Composer/conductor Dave Slonaker probably won't qualify as "prolific," at least based on recorded output alone, as he spends a lot of his time behind the scenes in film and television work—but one must appreciate the level of craftsmanship that he brings to his big band projects. His debut release, Intrada (Origin Records, 2014), received a well-earned Grammy nomination, and his sophomore effort is no less accomplished, with the well-designed compositions and outstanding ensemble work that justify all the attention it will no doubt receive.
Excepting the last cut, the Harry Warren/Mack Gordon-penned "I Had the Craziest Dream," the album features Slonaker's compositions, all of which are fully realized, multifaceted journeys that evolve in intriguing directions. The album's title track kicks things off wonderfully, with a fervid energy and a fiendishly complex arrangement. "A Curve in the Road" is similarly devious in its orchestration, with a growing urgency that emerges as the piece unfolds. Slonaker's rhythm section is a fine one, with pianist Ed Czach, bassist Edwin Livingston and drummer Peter Erskine all having appeared on Intrada. Erskine is especially invaluable, alternately coaxing the pieces along with subtle interjections and enlivening them with punchy rhythmic bursts.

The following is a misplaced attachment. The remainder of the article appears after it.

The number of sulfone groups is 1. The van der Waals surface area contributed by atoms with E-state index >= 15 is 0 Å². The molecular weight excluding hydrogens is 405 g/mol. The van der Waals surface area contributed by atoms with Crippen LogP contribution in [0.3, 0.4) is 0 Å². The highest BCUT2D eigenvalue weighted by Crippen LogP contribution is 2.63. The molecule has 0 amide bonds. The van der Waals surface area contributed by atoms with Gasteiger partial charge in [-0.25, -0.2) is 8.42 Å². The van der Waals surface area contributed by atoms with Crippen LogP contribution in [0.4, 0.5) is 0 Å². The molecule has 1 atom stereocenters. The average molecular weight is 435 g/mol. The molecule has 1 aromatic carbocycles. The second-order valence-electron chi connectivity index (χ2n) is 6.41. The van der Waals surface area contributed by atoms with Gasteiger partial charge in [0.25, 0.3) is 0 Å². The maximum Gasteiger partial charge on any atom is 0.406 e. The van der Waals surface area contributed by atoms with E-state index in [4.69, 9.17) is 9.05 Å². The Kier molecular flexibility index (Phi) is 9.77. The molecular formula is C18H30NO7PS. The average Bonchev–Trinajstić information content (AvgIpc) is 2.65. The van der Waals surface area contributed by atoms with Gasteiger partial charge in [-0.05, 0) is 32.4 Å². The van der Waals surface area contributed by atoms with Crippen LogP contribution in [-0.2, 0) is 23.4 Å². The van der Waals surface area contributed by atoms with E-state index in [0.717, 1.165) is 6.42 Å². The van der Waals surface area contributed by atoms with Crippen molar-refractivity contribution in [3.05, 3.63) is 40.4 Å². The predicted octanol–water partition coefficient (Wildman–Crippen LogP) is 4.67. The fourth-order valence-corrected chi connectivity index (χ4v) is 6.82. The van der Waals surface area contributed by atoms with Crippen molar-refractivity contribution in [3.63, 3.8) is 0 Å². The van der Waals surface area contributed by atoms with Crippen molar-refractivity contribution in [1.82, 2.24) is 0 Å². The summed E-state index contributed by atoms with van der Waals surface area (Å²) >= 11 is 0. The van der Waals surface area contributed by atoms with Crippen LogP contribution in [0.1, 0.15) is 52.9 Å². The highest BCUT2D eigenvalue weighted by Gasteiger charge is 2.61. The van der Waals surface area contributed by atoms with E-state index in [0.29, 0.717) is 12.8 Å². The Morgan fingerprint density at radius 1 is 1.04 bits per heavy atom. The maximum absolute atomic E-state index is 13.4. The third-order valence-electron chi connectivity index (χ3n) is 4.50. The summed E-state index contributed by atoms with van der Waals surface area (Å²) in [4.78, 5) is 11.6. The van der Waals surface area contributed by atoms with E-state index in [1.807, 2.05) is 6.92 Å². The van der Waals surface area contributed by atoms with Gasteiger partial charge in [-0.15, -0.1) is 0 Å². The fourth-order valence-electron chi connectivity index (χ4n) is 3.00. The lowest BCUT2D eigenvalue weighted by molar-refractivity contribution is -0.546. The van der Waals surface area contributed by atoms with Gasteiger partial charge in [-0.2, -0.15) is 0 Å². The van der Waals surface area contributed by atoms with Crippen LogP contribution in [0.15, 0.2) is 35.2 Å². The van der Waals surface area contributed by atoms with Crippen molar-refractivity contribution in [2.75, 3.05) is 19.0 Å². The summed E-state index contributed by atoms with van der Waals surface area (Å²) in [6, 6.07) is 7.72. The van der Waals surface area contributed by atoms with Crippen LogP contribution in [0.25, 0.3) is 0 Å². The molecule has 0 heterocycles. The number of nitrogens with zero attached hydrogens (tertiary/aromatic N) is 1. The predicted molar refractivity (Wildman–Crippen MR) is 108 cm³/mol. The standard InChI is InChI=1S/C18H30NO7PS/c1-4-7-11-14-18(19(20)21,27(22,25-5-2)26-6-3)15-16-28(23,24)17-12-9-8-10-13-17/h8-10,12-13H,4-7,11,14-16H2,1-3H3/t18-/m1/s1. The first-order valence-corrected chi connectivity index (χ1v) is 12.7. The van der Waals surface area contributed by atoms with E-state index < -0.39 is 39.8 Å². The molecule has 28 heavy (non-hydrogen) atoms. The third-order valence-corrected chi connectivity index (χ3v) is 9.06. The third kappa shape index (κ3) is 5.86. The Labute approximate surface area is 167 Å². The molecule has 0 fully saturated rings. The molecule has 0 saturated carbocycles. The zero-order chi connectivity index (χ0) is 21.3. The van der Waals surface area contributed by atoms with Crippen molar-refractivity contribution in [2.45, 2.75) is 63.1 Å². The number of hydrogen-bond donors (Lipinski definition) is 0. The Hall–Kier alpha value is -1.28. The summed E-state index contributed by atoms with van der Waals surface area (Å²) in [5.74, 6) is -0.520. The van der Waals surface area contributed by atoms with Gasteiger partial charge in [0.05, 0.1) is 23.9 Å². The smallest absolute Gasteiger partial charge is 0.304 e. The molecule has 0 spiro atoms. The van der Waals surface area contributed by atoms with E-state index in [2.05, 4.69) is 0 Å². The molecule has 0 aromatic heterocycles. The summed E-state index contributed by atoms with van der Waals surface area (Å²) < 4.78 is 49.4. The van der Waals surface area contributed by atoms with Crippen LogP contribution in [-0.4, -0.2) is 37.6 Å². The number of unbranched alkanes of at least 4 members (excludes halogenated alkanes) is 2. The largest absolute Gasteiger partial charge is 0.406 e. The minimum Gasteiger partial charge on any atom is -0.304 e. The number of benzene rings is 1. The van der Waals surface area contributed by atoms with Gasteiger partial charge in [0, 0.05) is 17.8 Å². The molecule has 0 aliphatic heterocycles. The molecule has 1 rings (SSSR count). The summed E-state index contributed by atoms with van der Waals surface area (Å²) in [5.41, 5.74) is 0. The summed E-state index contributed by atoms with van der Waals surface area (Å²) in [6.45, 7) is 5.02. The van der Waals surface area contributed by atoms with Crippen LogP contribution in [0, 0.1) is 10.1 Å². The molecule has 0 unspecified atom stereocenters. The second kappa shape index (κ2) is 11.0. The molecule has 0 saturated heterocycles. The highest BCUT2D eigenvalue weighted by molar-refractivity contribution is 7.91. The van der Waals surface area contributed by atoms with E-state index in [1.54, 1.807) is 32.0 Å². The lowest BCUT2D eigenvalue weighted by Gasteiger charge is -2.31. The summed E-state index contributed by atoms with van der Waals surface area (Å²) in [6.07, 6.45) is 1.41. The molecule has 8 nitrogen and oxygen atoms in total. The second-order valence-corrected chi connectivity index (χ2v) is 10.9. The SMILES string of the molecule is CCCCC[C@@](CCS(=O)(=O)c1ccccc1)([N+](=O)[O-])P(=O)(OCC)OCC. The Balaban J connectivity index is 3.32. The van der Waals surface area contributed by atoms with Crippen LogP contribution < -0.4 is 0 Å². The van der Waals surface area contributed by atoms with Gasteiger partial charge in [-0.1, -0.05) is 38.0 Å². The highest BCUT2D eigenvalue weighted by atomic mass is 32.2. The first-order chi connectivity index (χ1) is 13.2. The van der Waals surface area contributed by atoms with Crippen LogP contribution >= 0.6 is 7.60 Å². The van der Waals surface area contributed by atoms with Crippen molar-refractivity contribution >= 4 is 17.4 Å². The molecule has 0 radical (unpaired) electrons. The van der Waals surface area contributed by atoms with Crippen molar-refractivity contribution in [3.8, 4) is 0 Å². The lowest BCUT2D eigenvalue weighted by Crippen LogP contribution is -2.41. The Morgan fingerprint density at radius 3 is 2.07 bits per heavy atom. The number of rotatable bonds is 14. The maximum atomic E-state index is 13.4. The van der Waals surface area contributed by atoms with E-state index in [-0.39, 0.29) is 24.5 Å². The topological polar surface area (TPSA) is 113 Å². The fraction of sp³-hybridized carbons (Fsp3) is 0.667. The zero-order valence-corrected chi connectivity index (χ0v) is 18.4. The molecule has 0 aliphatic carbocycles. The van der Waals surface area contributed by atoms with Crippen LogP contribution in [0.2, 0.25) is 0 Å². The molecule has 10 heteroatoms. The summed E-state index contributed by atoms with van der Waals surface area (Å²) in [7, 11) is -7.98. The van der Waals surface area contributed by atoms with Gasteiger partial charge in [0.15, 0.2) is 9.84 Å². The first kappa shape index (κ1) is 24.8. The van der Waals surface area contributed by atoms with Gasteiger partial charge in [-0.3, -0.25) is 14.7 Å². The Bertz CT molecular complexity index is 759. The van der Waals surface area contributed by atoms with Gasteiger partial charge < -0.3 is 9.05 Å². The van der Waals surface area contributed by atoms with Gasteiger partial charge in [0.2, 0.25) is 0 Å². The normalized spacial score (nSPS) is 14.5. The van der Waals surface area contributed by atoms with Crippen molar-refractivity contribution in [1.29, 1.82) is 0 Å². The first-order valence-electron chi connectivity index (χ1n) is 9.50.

While the up-tempo burners are excellent, so too are the ones that take a less boisterous form. "A Gathering Circle" has all the evocative richness of a Maria Schneider composition, relying more heavily on mood than on big-band dazzle; and "Vanishing Point" establishes a compelling narrative arc, beginning in a ruminative vein before taking on a more assertive posture under an enticing bass ostinato, and integrating the horns in cunning ways, making excellent use of the album's pristine sound quality so that each nuance is readily audible. And while Slonaker's wily arrangements should get a lot of our attention, he also relies on superlative contributions from his colleagues, with fine solos on display throughout the album. Highlights include Bob Sheppard's dynamic soprano saxophone, which carries "Vanishing Point" along its varied trajectory, and tenor saxophonist Tom Luer, who soars on the Latin-inflected "Uncommonly Ground."
It is also worth mentioning that, unlike Slonaker's debut, this recording was made in highly adverse circumstances—in October 2021, to be exact, during the heart of the pandemic. Getting any ensemble together for a recording date was challenging enough, let alone a big band with twenty musicians. It's a testament to Slonaker and his band's vision and dedication that they were able to pull this off, and with such excellent results to boot.